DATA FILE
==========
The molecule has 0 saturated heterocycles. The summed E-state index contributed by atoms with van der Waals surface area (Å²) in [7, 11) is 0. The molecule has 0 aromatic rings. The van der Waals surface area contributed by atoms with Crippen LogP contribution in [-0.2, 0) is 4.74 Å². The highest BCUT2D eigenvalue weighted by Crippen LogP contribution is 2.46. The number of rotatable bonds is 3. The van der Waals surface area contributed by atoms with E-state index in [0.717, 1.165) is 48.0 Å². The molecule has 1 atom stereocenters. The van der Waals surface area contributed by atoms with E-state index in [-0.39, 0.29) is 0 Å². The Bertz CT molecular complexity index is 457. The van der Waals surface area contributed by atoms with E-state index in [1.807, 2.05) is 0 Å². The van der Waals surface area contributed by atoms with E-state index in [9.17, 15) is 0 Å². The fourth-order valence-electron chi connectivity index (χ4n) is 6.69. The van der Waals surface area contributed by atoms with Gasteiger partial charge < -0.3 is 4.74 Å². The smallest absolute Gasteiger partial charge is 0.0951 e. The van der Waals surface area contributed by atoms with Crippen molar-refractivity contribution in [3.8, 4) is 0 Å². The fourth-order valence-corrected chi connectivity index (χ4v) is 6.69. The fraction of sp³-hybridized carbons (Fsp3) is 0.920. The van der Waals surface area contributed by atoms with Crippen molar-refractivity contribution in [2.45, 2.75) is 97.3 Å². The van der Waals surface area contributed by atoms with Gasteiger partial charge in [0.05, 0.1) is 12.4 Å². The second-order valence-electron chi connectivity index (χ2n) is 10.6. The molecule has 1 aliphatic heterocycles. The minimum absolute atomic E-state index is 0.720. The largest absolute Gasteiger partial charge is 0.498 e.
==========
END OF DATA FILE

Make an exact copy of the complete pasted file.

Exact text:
The molecule has 0 saturated heterocycles. The summed E-state index contributed by atoms with van der Waals surface area (Å²) in [7, 11) is 0. The molecule has 0 aromatic rings. The van der Waals surface area contributed by atoms with Crippen LogP contribution in [-0.2, 0) is 4.74 Å². The highest BCUT2D eigenvalue weighted by Crippen LogP contribution is 2.46. The number of rotatable bonds is 3. The van der Waals surface area contributed by atoms with E-state index in [0.717, 1.165) is 48.0 Å². The molecule has 1 atom stereocenters. The van der Waals surface area contributed by atoms with E-state index in [-0.39, 0.29) is 0 Å². The Bertz CT molecular complexity index is 457. The van der Waals surface area contributed by atoms with E-state index in [1.807, 2.05) is 0 Å². The van der Waals surface area contributed by atoms with E-state index in [9.17, 15) is 0 Å². The fourth-order valence-electron chi connectivity index (χ4n) is 6.69. The van der Waals surface area contributed by atoms with Gasteiger partial charge < -0.3 is 4.74 Å². The smallest absolute Gasteiger partial charge is 0.0951 e. The van der Waals surface area contributed by atoms with Crippen molar-refractivity contribution in [3.8, 4) is 0 Å². The fourth-order valence-corrected chi connectivity index (χ4v) is 6.69. The fraction of sp³-hybridized carbons (Fsp3) is 0.920. The van der Waals surface area contributed by atoms with Crippen molar-refractivity contribution in [2.45, 2.75) is 97.3 Å². The van der Waals surface area contributed by atoms with Gasteiger partial charge in [0.05, 0.1) is 12.4 Å². The second-order valence-electron chi connectivity index (χ2n) is 10.6. The molecule has 1 aliphatic heterocycles. The minimum absolute atomic E-state index is 0.720. The largest absolute Gasteiger partial charge is 0.498 e.